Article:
CMA materials can be found here:
The UK Competition and Markets Authority has published an initial report on its investigation into AI Foundation Models (FMs), which addresses competitive concerns in the FM development phase and their downstream deployment.
Upstream competitive concerns:
The advent of AI technology promises to revolutionise every facet of our modern economy, from healthcare and financial services to education. Leading the way to this next digital age are the reusable Foundation Models trained on massive datasets of text and images, which can be adapted and applied to any industry task or sector.
Currently, competition appears healthy – the CMA notes that an estimated 160 FMs have emerged since 2018. Moreover, unlike search engine or social media markets, where network effects establish "winner-takes-most" outcomes, FMs are not natural monopolies. ChatGPT's service does not improve and thus reduce the likelihood of effective competition just by virtue of its popularity – in this it diverges markedly from the dominant players of web 2; Chrome's dominance is, for instance, very much tied to its high usage due to improvements made to algorithm with repeated use. Likewise, users become locked into Facebook by the presence of their friends, past, present and future. The CMA does recognise, however, that user-generated data could become an important characteristic of FMs in the future — perhaps leading to economies of scale and network effects — even if it is largely unusable at present. For the moment, as the report notes, switching between FMs is relatively cheap and easy, even if certain properties of FMs — their ability to customise their outputs to users or their integration in web ecosystems — may lend themselves to 'lock in' effects.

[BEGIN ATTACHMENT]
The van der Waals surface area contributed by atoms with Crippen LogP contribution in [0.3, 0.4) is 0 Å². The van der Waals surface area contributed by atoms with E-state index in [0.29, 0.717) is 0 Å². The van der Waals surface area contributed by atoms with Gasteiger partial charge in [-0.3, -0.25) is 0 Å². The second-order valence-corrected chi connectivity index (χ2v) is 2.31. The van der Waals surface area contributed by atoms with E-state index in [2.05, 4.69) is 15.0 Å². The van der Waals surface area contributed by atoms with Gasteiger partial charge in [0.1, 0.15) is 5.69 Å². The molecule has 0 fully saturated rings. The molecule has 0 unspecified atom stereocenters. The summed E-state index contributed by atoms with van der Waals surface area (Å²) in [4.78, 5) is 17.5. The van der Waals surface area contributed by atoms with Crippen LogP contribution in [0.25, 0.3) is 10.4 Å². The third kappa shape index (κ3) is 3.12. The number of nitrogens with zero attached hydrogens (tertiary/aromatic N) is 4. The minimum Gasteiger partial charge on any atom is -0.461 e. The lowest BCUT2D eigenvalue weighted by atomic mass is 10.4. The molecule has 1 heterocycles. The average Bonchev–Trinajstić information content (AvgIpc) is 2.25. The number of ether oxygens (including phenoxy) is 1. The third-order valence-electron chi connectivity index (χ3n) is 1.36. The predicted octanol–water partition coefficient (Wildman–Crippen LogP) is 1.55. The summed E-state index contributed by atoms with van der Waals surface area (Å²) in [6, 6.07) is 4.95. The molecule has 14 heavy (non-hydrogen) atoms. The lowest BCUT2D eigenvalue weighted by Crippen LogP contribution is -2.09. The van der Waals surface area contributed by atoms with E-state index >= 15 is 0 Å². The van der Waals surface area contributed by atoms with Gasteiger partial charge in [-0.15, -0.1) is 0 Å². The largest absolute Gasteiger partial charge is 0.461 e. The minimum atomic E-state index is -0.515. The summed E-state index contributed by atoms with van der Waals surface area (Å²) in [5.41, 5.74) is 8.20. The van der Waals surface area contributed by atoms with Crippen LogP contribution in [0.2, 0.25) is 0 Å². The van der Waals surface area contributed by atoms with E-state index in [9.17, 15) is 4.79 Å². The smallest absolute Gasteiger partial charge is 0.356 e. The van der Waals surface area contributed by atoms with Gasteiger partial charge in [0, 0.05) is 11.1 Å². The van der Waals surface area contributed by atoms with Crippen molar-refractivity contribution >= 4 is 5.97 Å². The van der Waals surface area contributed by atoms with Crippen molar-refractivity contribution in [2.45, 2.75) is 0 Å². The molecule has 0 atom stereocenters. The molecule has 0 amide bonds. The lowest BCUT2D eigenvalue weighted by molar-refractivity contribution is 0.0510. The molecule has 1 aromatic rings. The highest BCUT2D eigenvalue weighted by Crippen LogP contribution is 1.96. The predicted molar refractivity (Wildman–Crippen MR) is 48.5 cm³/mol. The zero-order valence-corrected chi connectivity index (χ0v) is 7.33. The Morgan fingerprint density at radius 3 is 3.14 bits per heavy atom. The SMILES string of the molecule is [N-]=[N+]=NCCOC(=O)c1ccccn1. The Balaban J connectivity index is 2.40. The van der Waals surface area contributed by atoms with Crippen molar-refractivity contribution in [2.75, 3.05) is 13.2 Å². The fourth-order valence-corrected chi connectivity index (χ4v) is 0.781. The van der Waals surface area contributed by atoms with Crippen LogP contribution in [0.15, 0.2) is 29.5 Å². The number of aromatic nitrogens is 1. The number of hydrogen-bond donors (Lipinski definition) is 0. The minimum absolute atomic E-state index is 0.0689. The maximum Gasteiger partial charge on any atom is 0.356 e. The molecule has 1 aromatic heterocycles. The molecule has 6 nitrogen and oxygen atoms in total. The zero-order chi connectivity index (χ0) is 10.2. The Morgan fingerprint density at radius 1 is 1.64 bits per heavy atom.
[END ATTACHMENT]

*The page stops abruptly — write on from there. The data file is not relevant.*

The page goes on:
Notwithstanding this current positive market characteristic, there are fears that the vast data resources and computational power, which is required for the training of FMs and dominated by incumbent Big Tech firms, could distort competitive outcomes.
The vast majority of foundation model providers rent computational capabilities from a limited number of cloud providers (namely, Google, Amazon, and Microsoft). Indeed, the massive cost and complexity of doing otherwise — which would require significant investment in data centres and semiconductor technology that the Tech Giants already possess — means that, in practice, the only alternative to renting from these firms is partnership, tying new entrants to the infrastructure and expertise of the existing tech giants. For instance, in 2019 Microsoft partnered with Open AI by investing $1 billion towards the development of the company's supercomputer. The fact that these large technology firms are already vertically integrated in the supply chain poses a threat to the future competitiveness of the market.
By the same token, these large firms also have access to proprietary data. It is currently unclear how significant this will be: there is a public stock of high-quality data but the CMA notes that these resources may soon be "fully exploited for gaining improved model performance". The effects of this exhaustion are yet to be determined. Perhaps, the proprietary data to which Big Tech companies — especially those with search engines — have access will form a vast competitive edge. The CMA notes that the outcome of the Intellectual Property concerns that FMs have prompted will have a vital effect on this issue: if data-scraping practices are ruled to violate copyright, high-quality training data would become scarcer — which would benefit the companies with proprietary data at their fingertips. The CMA qualifies this threat with the potential for 'synthetic data', which is artificially generated by other FMs, to provide a cheap and accessible alternative.
Professor Furman, author of the highly influential Furman Report, also highlighted these issues when giving evidence to Parliament on the new Parliament Digital Markets, Competition and Consumers Bill. He explained that the requirement for large amounts of data does not "necessarily lend [artificial intelligence] to a new upstart competitor but would instead entrench the power of the existing ones".